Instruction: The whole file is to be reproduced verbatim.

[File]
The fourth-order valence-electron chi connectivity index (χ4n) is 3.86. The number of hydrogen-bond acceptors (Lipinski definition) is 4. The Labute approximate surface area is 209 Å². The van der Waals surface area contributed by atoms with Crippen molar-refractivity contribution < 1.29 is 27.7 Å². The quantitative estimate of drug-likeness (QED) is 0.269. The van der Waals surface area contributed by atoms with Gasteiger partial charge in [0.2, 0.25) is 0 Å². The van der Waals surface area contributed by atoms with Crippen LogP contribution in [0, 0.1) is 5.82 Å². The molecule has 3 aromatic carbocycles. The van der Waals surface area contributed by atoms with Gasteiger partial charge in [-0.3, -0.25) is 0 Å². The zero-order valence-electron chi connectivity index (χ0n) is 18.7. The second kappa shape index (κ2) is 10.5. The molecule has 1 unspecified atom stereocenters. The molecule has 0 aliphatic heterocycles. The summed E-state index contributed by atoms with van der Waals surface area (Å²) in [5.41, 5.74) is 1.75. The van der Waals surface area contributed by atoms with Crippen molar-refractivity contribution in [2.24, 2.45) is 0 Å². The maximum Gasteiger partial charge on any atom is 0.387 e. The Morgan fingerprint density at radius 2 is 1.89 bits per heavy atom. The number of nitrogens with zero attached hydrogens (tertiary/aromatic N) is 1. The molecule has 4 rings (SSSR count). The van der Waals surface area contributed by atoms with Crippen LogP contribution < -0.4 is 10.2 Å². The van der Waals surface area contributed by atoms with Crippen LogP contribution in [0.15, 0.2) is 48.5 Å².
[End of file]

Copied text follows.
The fourth-order valence-electron chi connectivity index (χ4n) is 3.86. The number of hydrogen-bond acceptors (Lipinski definition) is 4. The Labute approximate surface area is 209 Å². The van der Waals surface area contributed by atoms with Crippen molar-refractivity contribution < 1.29 is 27.7 Å². The quantitative estimate of drug-likeness (QED) is 0.269. The van der Waals surface area contributed by atoms with Gasteiger partial charge in [0.2, 0.25) is 0 Å². The van der Waals surface area contributed by atoms with Crippen LogP contribution in [0, 0.1) is 5.82 Å². The molecule has 3 aromatic carbocycles. The van der Waals surface area contributed by atoms with Gasteiger partial charge in [-0.3, -0.25) is 0 Å². The zero-order valence-electron chi connectivity index (χ0n) is 18.7. The second kappa shape index (κ2) is 10.5. The molecule has 1 unspecified atom stereocenters. The molecule has 0 aliphatic heterocycles. The summed E-state index contributed by atoms with van der Waals surface area (Å²) in [5.41, 5.74) is 1.75. The van der Waals surface area contributed by atoms with Crippen molar-refractivity contribution in [2.24, 2.45) is 0 Å². The maximum Gasteiger partial charge on any atom is 0.387 e. The Morgan fingerprint density at radius 2 is 1.89 bits per heavy atom. The number of nitrogens with zero attached hydrogens (tertiary/aromatic N) is 1. The molecule has 4 rings (SSSR count). The van der Waals surface area contributed by atoms with Crippen LogP contribution < -0.4 is 10.2 Å². The van der Waals surface area contributed by atoms with Crippen LogP contribution in [0.15, 0.2) is 48.5 Å².